Anglepoise, for me one of the most significant pieces of 20th Century Design, and a few days I decided to finally took the plunge and bid for one on eBay, I’m excited to say that I had the winning bid for a pre 1950s Herbert Terry of Redditch 1227 two tier version and the most exciting part is the fact it has the original Crabtree Bakelite switch (how sad is it to be excited by a switch?). This will be the second Anglepoise I now own, alongside a newer Type 75.
It was my original intention of buying to restore, now after receiving the lamp I’ve come to a dilemma, to leave it in the current state or to restore. The lamp isn’t in the best of conditions, but can this be constituted as character that isn’t worth losing?
At nearly 60 years old each mark and dent is a symbol of every owner, to restore would be like erasing, admitially tiny, part of the past. On the other hand, restoring would bring the Anglepoise back to it’s former glory, just as it came fresh out of the box, while allowing me to do something I enjoy. Unfortunately because of the extent of the damage, a touch of under-paint rust and scratches, a simple touch-up is not possible, the whole thing will need to be sanded back to bare metal and resprayed, sympathetic to the original colour of course.
After some research about restoring Anglepoise(s?) I am under the impression that it is frowned upon to remove any paint even if badly damaged; it’s always better to keep all the original. The thing is I have no intention to resell the lamp after restoration, if it all goes to plan, I intend to keep this Anglepoise as long as possible, here’s to another 60 years!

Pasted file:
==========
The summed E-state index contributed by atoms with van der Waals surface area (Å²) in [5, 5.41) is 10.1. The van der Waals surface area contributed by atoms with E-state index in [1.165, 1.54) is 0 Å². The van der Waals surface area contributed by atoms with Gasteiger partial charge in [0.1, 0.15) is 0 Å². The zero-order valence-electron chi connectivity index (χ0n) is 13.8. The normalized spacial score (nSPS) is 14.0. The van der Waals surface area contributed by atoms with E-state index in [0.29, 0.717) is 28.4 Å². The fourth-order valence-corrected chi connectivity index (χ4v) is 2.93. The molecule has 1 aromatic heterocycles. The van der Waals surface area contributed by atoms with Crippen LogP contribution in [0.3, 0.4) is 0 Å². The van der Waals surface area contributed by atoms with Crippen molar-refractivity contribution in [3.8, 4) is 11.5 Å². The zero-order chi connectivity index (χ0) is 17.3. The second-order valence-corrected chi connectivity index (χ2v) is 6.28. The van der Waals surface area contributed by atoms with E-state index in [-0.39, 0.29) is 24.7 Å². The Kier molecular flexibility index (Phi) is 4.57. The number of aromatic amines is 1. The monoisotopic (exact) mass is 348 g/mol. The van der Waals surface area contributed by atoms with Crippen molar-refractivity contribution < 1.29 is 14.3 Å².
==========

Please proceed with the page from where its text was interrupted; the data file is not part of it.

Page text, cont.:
I could go into how people have created this emotional link with an inmate object because they believe it is the link to past generations, which I do completely agree with and often find myself staring at objects because of this very reason but I’ll be writing for hours, maybe another post?
I’m going to leave it few days to consider my options before taking the jump, either way it’ll have to be rewired with new flex and actually connect the earth wire to it (I really hope the previous owner hadn’t used it without it, could have been in for a shock!)
In between writing and publishing this post I visited an ‘antique’ fair at the Lincoln Show Ground, I went with my parents, it was my intention to try and finally sell them there, but alas, no one would have them.
Being at the antiques fair was like being a child again bouncing around like there is no tomorrow, looking at the shiny and not so shiny objects, and I must admit there is an extremely fine line between complete tat and so called antiques. There were lots of restoration pieces to be had at a fairly reasonable price, although I didn’t purchase anything as space is a major issue, and buying one thing would lead to another. What most caught my eye was the amount of grandfather clocks that were being sold, both restored and with wear and tear damage I’m very tempted to get one now maybe a 21st Birthday present??